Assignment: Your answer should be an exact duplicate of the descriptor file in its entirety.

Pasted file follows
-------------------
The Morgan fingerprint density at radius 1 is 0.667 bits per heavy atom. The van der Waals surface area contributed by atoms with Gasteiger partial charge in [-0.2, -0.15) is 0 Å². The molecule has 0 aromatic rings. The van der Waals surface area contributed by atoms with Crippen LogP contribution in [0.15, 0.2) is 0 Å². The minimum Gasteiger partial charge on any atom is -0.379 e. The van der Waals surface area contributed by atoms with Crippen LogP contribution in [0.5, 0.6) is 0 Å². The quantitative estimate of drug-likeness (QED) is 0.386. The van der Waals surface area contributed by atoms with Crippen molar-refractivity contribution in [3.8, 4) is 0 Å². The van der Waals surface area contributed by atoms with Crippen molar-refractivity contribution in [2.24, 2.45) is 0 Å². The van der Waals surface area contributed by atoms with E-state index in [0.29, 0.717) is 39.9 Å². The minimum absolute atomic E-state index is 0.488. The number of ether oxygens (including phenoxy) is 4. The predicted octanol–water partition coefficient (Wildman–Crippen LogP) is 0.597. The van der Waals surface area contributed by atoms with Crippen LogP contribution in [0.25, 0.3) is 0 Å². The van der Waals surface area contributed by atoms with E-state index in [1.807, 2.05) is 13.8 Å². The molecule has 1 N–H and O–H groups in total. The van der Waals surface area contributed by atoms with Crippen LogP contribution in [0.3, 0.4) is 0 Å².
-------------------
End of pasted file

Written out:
The Morgan fingerprint density at radius 1 is 0.667 bits per heavy atom. The van der Waals surface area contributed by atoms with Gasteiger partial charge in [-0.2, -0.15) is 0 Å². The molecule has 0 aromatic rings. The van der Waals surface area contributed by atoms with Crippen LogP contribution in [0.15, 0.2) is 0 Å². The minimum Gasteiger partial charge on any atom is -0.379 e. The van der Waals surface area contributed by atoms with Crippen LogP contribution in [0.5, 0.6) is 0 Å². The quantitative estimate of drug-likeness (QED) is 0.386. The van der Waals surface area contributed by atoms with Crippen molar-refractivity contribution in [3.8, 4) is 0 Å². The van der Waals surface area contributed by atoms with Crippen molar-refractivity contribution in [2.24, 2.45) is 0 Å². The van der Waals surface area contributed by atoms with E-state index in [0.29, 0.717) is 39.9 Å². The minimum absolute atomic E-state index is 0.488. The number of ether oxygens (including phenoxy) is 4. The predicted octanol–water partition coefficient (Wildman–Crippen LogP) is 0.597. The van der Waals surface area contributed by atoms with Crippen LogP contribution in [0.25, 0.3) is 0 Å². The van der Waals surface area contributed by atoms with E-state index in [1.807, 2.05) is 13.8 Å². The molecule has 1 N–H and O–H groups in total. The van der Waals surface area contributed by atoms with Crippen LogP contribution in [0.3, 0.4) is 0 Å².